So I gave Jeremy a ten-minute tour of my patch of vegetables and herbs. He pulled a carrot for the first time in his life, washed it in the hose while watering the parsley, took a bite and declared, “God, that is so sweet I never would have known it was a carrot.” Then he smiled beatifically. “I’m blown away. I never knew how any of this stuff got here. What a trip.” Then he frowned and shook his head. “Hey, not to change the subject, but we were just arguing about the Vietnam War. Jason said it was kind of an extension of World War II and was about trying to get their resources, and Raul said, ‘Like what resources?’ and I thought it was like to stop the communists. But was it the Russians or the Chinese we were trying to stop? Or…like…do they have oil in Vietnam? I mean, if they had oil wouldn’t they be like rich today?”

“Buddha was more concerned about how he himself existed in this moment. That was his point. Bread is made from flour. How flour becomes bread when put in the oven was for Buddha the most important thing.” Shunryu Suzuki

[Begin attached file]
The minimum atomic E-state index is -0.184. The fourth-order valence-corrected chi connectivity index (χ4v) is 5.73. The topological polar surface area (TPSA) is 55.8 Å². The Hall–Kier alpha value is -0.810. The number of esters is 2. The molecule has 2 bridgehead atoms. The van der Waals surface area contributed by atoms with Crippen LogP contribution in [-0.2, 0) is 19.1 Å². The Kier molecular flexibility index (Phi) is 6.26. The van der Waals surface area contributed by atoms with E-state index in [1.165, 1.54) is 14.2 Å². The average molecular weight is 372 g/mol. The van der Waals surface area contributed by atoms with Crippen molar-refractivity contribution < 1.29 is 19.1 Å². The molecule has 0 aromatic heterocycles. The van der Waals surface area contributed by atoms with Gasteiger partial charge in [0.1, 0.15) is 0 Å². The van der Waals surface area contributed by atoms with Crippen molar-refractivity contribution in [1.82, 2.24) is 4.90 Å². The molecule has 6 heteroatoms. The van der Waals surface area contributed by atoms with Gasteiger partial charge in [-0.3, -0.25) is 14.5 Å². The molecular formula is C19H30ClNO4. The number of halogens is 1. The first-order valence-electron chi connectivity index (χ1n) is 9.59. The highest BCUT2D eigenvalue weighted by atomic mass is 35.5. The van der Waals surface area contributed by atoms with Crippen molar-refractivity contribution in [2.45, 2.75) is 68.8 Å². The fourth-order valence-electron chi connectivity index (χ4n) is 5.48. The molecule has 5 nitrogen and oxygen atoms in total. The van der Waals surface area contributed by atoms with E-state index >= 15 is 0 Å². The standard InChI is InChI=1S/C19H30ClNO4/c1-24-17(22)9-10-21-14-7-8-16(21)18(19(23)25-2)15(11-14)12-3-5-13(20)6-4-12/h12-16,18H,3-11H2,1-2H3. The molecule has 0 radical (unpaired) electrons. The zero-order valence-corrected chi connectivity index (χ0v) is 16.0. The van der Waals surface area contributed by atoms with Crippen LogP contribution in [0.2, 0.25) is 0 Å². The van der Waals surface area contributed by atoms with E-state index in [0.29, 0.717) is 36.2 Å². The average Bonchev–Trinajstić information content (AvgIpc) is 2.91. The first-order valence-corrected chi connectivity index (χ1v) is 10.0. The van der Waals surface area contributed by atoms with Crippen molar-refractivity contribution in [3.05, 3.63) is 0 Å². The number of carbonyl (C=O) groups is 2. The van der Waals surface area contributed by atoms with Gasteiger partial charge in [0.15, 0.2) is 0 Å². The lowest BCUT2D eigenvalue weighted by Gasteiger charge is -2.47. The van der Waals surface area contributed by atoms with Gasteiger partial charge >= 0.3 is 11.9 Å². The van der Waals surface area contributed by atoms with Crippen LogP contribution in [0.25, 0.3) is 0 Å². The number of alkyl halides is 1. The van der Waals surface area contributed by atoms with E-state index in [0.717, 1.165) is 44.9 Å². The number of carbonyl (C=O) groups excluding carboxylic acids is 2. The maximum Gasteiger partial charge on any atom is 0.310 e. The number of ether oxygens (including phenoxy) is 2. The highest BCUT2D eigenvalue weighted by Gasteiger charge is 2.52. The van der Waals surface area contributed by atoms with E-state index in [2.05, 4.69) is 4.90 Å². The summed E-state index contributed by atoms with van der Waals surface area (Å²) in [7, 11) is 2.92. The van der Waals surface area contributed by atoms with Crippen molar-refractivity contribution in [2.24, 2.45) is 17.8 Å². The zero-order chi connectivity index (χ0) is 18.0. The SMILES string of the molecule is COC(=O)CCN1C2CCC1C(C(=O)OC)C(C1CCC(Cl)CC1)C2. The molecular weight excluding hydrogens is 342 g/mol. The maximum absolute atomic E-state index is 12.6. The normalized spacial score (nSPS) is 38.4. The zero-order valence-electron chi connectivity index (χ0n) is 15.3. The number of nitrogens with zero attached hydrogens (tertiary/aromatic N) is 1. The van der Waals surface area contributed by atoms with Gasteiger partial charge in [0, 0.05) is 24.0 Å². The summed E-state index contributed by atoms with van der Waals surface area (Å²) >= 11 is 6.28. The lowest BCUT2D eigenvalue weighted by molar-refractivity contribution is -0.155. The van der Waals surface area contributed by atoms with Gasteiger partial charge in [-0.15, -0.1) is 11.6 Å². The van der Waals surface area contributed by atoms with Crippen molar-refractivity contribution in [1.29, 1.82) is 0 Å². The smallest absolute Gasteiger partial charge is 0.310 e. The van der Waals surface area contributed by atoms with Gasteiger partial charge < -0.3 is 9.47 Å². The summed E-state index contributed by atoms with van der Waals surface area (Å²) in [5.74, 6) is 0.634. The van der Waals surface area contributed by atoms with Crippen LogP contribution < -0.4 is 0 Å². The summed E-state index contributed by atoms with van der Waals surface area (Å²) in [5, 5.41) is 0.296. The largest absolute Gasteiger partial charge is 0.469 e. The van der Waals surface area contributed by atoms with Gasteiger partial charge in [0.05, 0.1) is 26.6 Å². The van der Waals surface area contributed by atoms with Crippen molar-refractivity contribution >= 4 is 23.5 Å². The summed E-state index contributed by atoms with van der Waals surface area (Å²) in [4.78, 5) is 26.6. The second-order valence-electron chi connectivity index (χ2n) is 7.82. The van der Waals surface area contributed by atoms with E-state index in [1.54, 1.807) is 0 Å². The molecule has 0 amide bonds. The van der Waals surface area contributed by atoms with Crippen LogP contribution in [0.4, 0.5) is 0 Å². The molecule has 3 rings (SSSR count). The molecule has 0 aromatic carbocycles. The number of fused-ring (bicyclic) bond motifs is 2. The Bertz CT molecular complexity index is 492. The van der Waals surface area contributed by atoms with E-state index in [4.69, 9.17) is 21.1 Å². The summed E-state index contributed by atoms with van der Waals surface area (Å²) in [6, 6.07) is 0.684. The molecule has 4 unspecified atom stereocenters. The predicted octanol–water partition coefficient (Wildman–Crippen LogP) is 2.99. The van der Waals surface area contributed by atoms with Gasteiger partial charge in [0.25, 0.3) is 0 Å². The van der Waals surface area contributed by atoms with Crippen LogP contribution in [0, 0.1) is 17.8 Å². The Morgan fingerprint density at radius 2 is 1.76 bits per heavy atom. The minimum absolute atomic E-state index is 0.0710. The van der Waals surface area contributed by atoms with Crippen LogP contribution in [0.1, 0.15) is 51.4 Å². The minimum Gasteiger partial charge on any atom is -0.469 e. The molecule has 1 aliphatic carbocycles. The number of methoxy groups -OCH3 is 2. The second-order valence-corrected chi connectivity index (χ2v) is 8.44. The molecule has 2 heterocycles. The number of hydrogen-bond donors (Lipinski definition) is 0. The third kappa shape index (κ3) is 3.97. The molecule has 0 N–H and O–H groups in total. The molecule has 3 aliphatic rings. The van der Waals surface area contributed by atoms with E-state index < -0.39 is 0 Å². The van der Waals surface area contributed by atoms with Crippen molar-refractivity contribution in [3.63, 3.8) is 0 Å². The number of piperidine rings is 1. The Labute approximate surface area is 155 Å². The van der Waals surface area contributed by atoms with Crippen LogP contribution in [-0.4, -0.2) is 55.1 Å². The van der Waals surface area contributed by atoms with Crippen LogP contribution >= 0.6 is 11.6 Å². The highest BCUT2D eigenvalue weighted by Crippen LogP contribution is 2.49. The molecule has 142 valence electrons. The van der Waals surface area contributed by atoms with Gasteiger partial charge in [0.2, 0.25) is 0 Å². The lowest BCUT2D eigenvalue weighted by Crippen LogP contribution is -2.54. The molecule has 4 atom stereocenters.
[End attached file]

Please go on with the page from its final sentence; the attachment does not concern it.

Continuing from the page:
I just returned from the farmers’ market in Mendocino with two vibrant young tomato plants, Sun Golds, orange cherry tomatoes with delicious flavor; cherry tomatoes being the only kind of tomato we can grow in our cool clime without the sheltering warmth of a greenhouse. Buying Sun Golds at the Mendocino farmers’ market has become a tradition for me, five years running now, and though I could easily start my own Sun Golds from seed, I prefer to buy my starts from a grower at the market. I suppose if I had a greenhouse, I would be more likely to start my own tomato plants from seed, but maybe not. I like the tradition of going to market to get plants, and I look forward to hunting for the most promising ones, speaking to the growers as I search, maybe sharing a tomato growing story or two. All of which begs the question: why don’t I have a greenhouse, even just a little one, to enhance my gardening experience?